The American art section also had folk art, including something that looked like the gaudiest, most expensive silver, gold and jewel encrusted church alter in the history of mankind. That is, until you got close enough to see it was furniture wrapped in aluminum foil with fake plastic gems glued on.  Furniture and other things… light bulbs, candelabras, maybe a pet or two.  It was built in a garage over a fourteen year period by James Hampton, a man who humbly described himself as “Director, Special Projects for the state of eternity.”  There were many other funky, crafty things as well that actually looked like they took skill and a feel for esthetics to make, minus the insanity of James. 


 Friday was the Seder.  Ben Stern was out of the country, and Liz Stern couldn’t make it, but Jay and Libby had invited a friend and a young couple they knew through some murky connection (my father’s brother’s wife’s uncle’s barber knew their father’s accountant’s college roommate, or something like that).  Alison says that one of the strengths of the Jewish community is that it is a community; if you know someone that is isolated from family for some reason during the holidays, you invite them over!

The Haggadah (not to be confused with Aggadah, says wikipedia) is a Jewish text that sets forth the exodus story and order of the Passover Seder. Reading the Haggadah at the Seder table is a requirement for each Jew to "tell your child" of the Jewish liberation from slavery in Egypt as described in the Book of Exodus in the Torah.  But apparently, you can tailor it as you see fit, and Jay did a custom version that was both educational and really fun.  Jay said there were 15 parts of the Haggadah (Wikipedia says there are 14, but it seems like there are different versions of the official version that you create your own version from, so…), but we were only doing eleven of them.  He hastened to assure everyone that all the parts where you had to drink wine were included.  Also that, while tradition said you drank the full glass of wine in those parts, there was nothing sacred about that, which we took to mean you could fill your glass up again and have two instead (really, they were small glasses).  OK, just kidding on that one.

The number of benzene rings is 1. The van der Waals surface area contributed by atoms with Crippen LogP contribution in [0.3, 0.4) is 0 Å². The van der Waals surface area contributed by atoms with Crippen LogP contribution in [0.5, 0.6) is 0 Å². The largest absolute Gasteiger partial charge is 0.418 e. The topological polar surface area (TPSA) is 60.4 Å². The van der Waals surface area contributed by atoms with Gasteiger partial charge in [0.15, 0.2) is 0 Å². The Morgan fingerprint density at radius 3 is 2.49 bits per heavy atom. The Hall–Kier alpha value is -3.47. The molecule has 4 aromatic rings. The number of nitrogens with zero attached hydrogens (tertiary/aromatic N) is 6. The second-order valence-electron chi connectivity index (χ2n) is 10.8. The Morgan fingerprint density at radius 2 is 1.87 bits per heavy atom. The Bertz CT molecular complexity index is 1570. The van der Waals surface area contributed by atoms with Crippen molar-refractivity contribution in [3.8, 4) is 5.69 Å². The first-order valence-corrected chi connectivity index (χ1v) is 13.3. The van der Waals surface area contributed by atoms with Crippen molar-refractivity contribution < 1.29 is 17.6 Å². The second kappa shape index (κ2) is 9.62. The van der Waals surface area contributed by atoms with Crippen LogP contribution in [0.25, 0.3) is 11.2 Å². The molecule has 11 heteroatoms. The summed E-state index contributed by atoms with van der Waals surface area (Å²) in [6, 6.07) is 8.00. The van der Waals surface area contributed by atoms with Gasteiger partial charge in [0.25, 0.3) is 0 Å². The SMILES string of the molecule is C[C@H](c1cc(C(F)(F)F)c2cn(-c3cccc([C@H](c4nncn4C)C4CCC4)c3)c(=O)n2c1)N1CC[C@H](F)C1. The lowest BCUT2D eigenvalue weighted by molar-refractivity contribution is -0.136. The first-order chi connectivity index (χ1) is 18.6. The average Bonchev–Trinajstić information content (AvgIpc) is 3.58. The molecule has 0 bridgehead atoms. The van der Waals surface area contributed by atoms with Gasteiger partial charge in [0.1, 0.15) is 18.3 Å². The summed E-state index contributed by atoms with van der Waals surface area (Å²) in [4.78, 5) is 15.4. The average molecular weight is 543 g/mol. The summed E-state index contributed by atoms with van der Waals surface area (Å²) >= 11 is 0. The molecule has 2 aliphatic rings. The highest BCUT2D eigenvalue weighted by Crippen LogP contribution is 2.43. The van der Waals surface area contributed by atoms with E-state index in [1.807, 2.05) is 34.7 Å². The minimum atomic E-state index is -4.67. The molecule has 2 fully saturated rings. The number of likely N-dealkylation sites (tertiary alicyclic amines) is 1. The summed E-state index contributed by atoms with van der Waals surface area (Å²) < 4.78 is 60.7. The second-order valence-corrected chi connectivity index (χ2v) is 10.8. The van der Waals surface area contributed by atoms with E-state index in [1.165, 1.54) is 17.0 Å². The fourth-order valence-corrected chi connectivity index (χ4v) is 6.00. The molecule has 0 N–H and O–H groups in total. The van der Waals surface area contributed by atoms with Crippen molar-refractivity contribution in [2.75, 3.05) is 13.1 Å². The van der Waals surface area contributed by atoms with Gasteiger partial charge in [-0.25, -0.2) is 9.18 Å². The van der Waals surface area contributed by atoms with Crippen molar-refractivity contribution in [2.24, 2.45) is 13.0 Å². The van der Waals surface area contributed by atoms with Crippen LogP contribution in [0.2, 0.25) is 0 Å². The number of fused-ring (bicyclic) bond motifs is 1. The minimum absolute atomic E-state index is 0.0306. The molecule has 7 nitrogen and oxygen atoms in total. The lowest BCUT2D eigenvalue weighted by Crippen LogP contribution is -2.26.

Jay’s version included masks (Dave got the “Plague of Locusts” mask while Alison got the “Plague of Darkness” mask), readings, bee jokes, a treasure hunt (for the Afikoman. a ceremonial piece of matzo bread that is broken off at the beginning of the ceremony), and little factoids (like, did you know that there is no historical evidence that the Jews were actually ever in Egypt?).  And plenty of wine and great food, including matzo ball soup (yum).  So, all in all, a good time!

The next day we had breakfast with Jay and Libby.  Then we all headed to a craft fair in the National Building Museum, which had an impressive display of booths and goods, but nothing compelling enough to buy.  The building itself was pretty cool and probably would have been worth a visit just as a building that was a museum for buildings, making it a bit self-referential.  There was as small exhibilion of Chihuly pieces in the center as well, and added plus. 

Then Libby, Dave and Alison went on to the Smithsonian Air and Space Museum, something Dave has always wanted to visit.  The most impressive thing was the number of aircraft and spacecraft/missiles they managed to fit in the building; it was a large building, but the planes, lunar landers, rockets, life size Skylab models, and the rest were not small either, and they were vertically stacked like Jenga blocks.  The place was another case of too many things to see, not enough time, but what we did see was fascinating none the less.  Perhaps the most amazing thing was seeing how short a period it was from the first powered flight at Kitty Hawk by the Wright brothers to aircraft that could be used in combat… about 10 years. 
And we'll close out with the promised modern art mocking ... except in one case where the description was funnier than the piece of "art" it was describing.

***sigh***.  Ok, to be fair, we will close out with a piece of modern art that was actually pretty cool, sufficiently so to avoid mocking.But only because it looks like an exploding universe.